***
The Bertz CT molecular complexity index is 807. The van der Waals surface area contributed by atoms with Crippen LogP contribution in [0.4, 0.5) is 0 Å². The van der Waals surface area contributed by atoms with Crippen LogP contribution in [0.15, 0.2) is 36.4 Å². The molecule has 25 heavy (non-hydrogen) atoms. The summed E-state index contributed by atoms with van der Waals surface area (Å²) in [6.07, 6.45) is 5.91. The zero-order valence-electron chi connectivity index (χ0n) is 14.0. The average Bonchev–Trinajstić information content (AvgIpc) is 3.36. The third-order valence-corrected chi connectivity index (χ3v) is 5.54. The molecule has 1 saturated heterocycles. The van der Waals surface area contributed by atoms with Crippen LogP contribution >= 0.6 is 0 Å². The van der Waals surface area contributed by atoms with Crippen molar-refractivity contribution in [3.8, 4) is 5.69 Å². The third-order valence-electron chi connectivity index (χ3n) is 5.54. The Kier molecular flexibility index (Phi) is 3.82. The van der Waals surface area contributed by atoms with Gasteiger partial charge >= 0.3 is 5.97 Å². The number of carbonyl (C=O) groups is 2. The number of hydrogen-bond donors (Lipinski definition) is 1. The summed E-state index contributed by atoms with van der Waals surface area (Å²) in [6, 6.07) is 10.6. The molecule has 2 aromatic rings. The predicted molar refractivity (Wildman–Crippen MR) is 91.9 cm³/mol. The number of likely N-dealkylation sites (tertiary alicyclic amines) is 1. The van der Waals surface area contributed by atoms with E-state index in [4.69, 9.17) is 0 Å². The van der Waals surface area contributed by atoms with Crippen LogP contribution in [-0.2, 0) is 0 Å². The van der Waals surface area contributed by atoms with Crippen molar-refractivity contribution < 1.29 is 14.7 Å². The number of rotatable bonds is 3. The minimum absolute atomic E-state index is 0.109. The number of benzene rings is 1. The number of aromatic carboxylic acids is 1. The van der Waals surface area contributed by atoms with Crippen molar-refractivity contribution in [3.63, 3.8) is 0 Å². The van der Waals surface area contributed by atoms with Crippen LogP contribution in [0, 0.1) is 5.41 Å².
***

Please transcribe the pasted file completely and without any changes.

The Bertz CT molecular complexity index is 807. The van der Waals surface area contributed by atoms with Crippen LogP contribution in [0.4, 0.5) is 0 Å². The van der Waals surface area contributed by atoms with Crippen LogP contribution in [0.15, 0.2) is 36.4 Å². The molecule has 25 heavy (non-hydrogen) atoms. The summed E-state index contributed by atoms with van der Waals surface area (Å²) in [6.07, 6.45) is 5.91. The zero-order valence-electron chi connectivity index (χ0n) is 14.0. The average Bonchev–Trinajstić information content (AvgIpc) is 3.36. The third-order valence-corrected chi connectivity index (χ3v) is 5.54. The molecule has 1 saturated heterocycles. The van der Waals surface area contributed by atoms with Crippen LogP contribution >= 0.6 is 0 Å². The van der Waals surface area contributed by atoms with Crippen molar-refractivity contribution in [3.8, 4) is 5.69 Å². The third-order valence-electron chi connectivity index (χ3n) is 5.54. The Kier molecular flexibility index (Phi) is 3.82. The van der Waals surface area contributed by atoms with Gasteiger partial charge >= 0.3 is 5.97 Å². The number of carbonyl (C=O) groups is 2. The number of hydrogen-bond donors (Lipinski definition) is 1. The summed E-state index contributed by atoms with van der Waals surface area (Å²) in [6, 6.07) is 10.6. The molecule has 2 aromatic rings. The predicted molar refractivity (Wildman–Crippen MR) is 91.9 cm³/mol. The number of likely N-dealkylation sites (tertiary alicyclic amines) is 1. The van der Waals surface area contributed by atoms with E-state index in [4.69, 9.17) is 0 Å². The van der Waals surface area contributed by atoms with Crippen LogP contribution in [-0.2, 0) is 0 Å². The van der Waals surface area contributed by atoms with Crippen molar-refractivity contribution < 1.29 is 14.7 Å². The number of rotatable bonds is 3. The minimum absolute atomic E-state index is 0.109. The number of benzene rings is 1. The number of aromatic carboxylic acids is 1. The van der Waals surface area contributed by atoms with Crippen molar-refractivity contribution in [3.63, 3.8) is 0 Å². The van der Waals surface area contributed by atoms with Crippen LogP contribution in [0, 0.1) is 5.41 Å².